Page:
Malia: Representation does matter; we don’t even realize how much we pay attention to the screen. Being a girl of color can go far by using the platform for good.

Xochitl: I feel like I have seen your motto (If she can see it, she can be it) and wrote it down on my school notebook. It’s so important how a Latina character is represented on the show, not just bikini girls but, interesting people with interesting lives.

Mary Ellen Holden: What advice do you have for females/culturally diverse females entering this industry?

Momona: Go with your gut; just be you.

Shay: Stay you authentically. You’re perfect just the way you are, and that’s great.

Sophie: Believe in yourself. Work hard, stay driven, and never lose sight of your goal.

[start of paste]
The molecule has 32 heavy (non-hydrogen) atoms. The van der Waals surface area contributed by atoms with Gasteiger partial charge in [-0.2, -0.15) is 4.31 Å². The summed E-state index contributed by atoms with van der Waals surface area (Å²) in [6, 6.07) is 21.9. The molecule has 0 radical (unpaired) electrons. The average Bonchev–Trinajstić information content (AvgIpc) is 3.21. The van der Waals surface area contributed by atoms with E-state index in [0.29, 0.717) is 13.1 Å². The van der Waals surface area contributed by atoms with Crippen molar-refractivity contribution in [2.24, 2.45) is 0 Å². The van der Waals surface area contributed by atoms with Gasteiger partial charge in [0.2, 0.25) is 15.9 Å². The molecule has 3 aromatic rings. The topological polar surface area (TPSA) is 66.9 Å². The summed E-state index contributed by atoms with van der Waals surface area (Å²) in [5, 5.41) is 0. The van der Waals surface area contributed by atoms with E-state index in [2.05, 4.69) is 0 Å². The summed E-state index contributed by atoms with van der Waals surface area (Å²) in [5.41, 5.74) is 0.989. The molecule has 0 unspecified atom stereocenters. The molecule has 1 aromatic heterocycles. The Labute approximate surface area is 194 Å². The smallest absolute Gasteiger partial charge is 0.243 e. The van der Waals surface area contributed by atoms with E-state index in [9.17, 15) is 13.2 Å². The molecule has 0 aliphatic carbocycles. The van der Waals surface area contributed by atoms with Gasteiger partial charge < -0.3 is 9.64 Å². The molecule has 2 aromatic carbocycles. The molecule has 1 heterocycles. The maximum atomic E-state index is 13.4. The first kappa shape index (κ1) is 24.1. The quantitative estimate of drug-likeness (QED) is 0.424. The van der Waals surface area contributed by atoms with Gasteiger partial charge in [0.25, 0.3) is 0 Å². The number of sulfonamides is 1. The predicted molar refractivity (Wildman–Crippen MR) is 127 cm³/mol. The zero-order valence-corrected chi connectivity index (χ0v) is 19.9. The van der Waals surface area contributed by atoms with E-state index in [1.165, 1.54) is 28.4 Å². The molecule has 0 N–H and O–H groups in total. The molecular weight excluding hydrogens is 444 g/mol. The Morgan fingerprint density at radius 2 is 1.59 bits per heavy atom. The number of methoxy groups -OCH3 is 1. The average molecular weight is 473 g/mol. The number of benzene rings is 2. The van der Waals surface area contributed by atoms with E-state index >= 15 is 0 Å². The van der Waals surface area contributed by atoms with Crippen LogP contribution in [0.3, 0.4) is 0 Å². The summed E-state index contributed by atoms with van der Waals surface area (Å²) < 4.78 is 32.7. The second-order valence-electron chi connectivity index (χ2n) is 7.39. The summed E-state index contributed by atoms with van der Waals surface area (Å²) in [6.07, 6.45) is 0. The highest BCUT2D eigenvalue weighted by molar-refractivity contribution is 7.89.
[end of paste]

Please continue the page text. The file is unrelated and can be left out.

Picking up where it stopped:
Malia: Don’t listen to anyone. Look for a role that fits your race. Stay grounded and listen to your inner voice because that is the only voice that you’ve got to trust and agree with.

Xochitl: Develop your own story and put it out there because there might not be opportunities if you don’t.

Mary Ellen Holden: What was your most surprising learning about yourself onset?

Momona: My character influenced my fashion sense and made me more open minded. I also learned the importance of family history.

Shay: I learned how much I love the process of being on set with these amazing girls. I also realized how much I like fashion – it got me out of the habit of wearing jeans and a tee-shirt every day.

Sophie: I realized how much I loved acting. I was surprised by how much I related to Kristy – it was a Hannah Montana moment. It’s kind of weird stepping into someone else’s life.

Malia: I can be patient, but I also have strong opinions that I can voice. Other girls aren’t ready to voice their opinions, which makes me think that I should try to take advantage of that.

Xochitl: The series gave me the opportunity to express my voice and to be that bold.